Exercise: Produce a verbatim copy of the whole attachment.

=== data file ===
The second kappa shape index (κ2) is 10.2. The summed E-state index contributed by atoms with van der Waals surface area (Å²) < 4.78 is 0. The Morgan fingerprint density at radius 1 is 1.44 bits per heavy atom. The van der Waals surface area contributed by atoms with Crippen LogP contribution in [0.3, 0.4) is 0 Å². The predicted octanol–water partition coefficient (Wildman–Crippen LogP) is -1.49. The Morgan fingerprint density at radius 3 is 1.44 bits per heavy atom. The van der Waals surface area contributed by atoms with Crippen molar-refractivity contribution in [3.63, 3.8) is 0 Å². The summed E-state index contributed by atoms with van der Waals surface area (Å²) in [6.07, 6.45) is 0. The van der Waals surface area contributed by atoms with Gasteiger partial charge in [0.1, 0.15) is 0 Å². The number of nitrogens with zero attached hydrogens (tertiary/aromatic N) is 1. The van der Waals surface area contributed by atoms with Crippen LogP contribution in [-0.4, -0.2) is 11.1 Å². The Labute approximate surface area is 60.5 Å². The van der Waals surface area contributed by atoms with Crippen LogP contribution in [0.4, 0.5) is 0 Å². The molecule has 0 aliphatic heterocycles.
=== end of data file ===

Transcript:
The second kappa shape index (κ2) is 10.2. The summed E-state index contributed by atoms with van der Waals surface area (Å²) < 4.78 is 0. The Morgan fingerprint density at radius 1 is 1.44 bits per heavy atom. The van der Waals surface area contributed by atoms with Crippen LogP contribution in [0.3, 0.4) is 0 Å². The predicted octanol–water partition coefficient (Wildman–Crippen LogP) is -1.49. The Morgan fingerprint density at radius 3 is 1.44 bits per heavy atom. The van der Waals surface area contributed by atoms with Crippen molar-refractivity contribution in [3.63, 3.8) is 0 Å². The summed E-state index contributed by atoms with van der Waals surface area (Å²) in [6.07, 6.45) is 0. The van der Waals surface area contributed by atoms with Gasteiger partial charge in [0.1, 0.15) is 0 Å². The number of nitrogens with zero attached hydrogens (tertiary/aromatic N) is 1. The van der Waals surface area contributed by atoms with Crippen LogP contribution in [-0.4, -0.2) is 11.1 Å². The Labute approximate surface area is 60.5 Å². The van der Waals surface area contributed by atoms with Crippen LogP contribution in [0.4, 0.5) is 0 Å². The molecule has 0 aliphatic heterocycles.